Take part in Diabetes.co.uk digital education programs and improve your understanding. Most of these are free.

    • Low Carb Program - it's made front-page news of the New Scientist and The Times. Developed with 20,000 people with type 2 diabetes; 96% of people who take part recommend it... find out why

    • Hypo Program - improve your understanding of hypos. There's a version for people with diabetes, parents/guardians of children with type 1, children with type 1 diabetes, teachers and HCPs.
     
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  4. Diakat

    Diakat Type 1 · Moderator
    Staff Member

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    Hi @Lexie123
    Have school been told and are they supporting you? You should be allowed test kit and hypo treatments in the exams with you - that is if you are not deferring them.
     
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  5. Lexie123

    Lexie123 · Newbie

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    School have been great, they have allowed me to have my testing kit along with a hypo kit and insulin with me in the exam and give me extra time if I need a break. They also are supporting me outside of exams too. I’m feeling quite confident and I’m going to be doing my first insulin shot without my mum today at lunch!
     
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  6. Diakat

    Diakat Type 1 · Moderator
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    Hope all goes well at lunchtime.
     
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  7. emma2718

    emma2718 Type 1 · Member

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    If you speak to the person who runs your exams you can get special consideration, extra time or be put in a separate room
     
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  8. Babydee00001

    Babydee00001 Type 1 · Well-Known Member

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    Hi honey , bless your heart being diagnosed at such a time and age where your just starting to want to be free of anyone fussing ay ! My son was diagnosed beginning of March , he’s just turned 10 so maybe a little easier ( if it ever could be ) for me to manage as he’s still so dependant on me . Your poor head must be all over the place . Such a whirlwind isn’t it .. one min life’s going this way then wham!!!! Life changes in blink of an eye . I struggled at first to come to terms with it as did he but within weeks it’s just a part of everyday life and completely liveable as normal . He’s just gone through a bout of having 4 hypos a day bless him ... he’s settled again now ( may have been his honeymoon period ) I’m glad to hear your school have been great .. his school have too but I’m anxious about when he goes to big school !! It’s such a lot to take it , make sure u talk to your diabetic councillor(s) if u ever feel like your struggling with it . It’s perfectly normal . Such a lot of info to take in isn’t it . You’ll get there for sure . There is so much to learn but you will be amazed at how quick it all becomes clear . I hope you do great in your exams ! Xxx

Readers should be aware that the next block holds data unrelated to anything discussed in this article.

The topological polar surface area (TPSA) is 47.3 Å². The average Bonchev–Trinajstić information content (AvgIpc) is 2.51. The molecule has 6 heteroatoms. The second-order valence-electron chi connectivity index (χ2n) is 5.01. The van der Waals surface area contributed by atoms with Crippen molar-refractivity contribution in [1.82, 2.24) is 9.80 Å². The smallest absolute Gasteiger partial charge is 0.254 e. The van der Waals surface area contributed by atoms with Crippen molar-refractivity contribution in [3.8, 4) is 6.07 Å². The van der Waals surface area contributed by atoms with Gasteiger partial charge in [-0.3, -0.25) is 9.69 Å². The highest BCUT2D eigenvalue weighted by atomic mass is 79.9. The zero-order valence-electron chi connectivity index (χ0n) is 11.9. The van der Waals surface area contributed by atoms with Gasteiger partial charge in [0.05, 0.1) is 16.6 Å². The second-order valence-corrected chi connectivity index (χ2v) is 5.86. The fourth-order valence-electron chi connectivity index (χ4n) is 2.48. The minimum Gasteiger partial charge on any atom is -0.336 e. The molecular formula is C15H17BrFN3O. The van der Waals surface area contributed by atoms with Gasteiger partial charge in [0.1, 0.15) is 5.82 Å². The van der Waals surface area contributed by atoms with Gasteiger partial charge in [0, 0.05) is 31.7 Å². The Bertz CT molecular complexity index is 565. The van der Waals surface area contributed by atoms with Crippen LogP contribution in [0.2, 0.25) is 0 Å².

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  9. kitedoc

    kitedoc Type 1 · Well-Known Member

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    Hi @Lexie123,
    Exams are a stressful time. Stress = more cortisol (steroids made by the adrenal gland) which make insulin less effective.
    For University exams my insulin requirement for the weeks of study through until 2 days after finishing all my exams would require me to increase my insulin up to 3 times normal dose per day.
    Please consider discussing this with your nurse or doctor and remember to always have your meter and glucose handy during the exams.
    Best Wishes for your results !!
     
  10. Lexie123

    Lexie123 · Newbie

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    Hi, I’ve seen your message! Thank you so much for this, you and your son are so brave and inspiring! I think I’m getting to grips with my injections and I’ve just started carb counting! Does your son use a continuous glucose monitor or does he prick his finger? I’m going to college in September so I’ve made an appointment with my councillor so I can have support! Thank you again x
     
  11. Lexie123

    Lexie123 · Newbie

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    Thank you! I am honestly really proud of myself for getting through my GCSE’s! X
     
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  12. kitedoc

    kitedoc Type 1 · Well-Known Member

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    Congrats. Now see how your bsls settle out !!
    but I am sorry to say at the moment that alcohol as part of a celebration is best avoided !!!
    Now you have more time to come to grips with this bear of a condition !!
    Ask away, no question is too simple or obvious, we have all been there at some time !!!
     
  13. GlitterSparkles

    GlitterSparkles Type 1 · Well-Known Member

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    hi I was also diagnosed recently and i am also a bit overwhelmed but I know it's hard and I know you will get through this time might not always be easy but I know I just know you will get through this, Good luck with the GCSE'S :):):):):):):):)
     
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    #13 GlitterSparkles, Jun 27, 2018 at 7:55 PM
    Last edited: Jun 29, 2018
  14. knipster

    knipster Type 1 · Well-Known Member

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    hiya, ive just finished my gcses after being diagnosed just before mocks in september so pm me if you have any questions x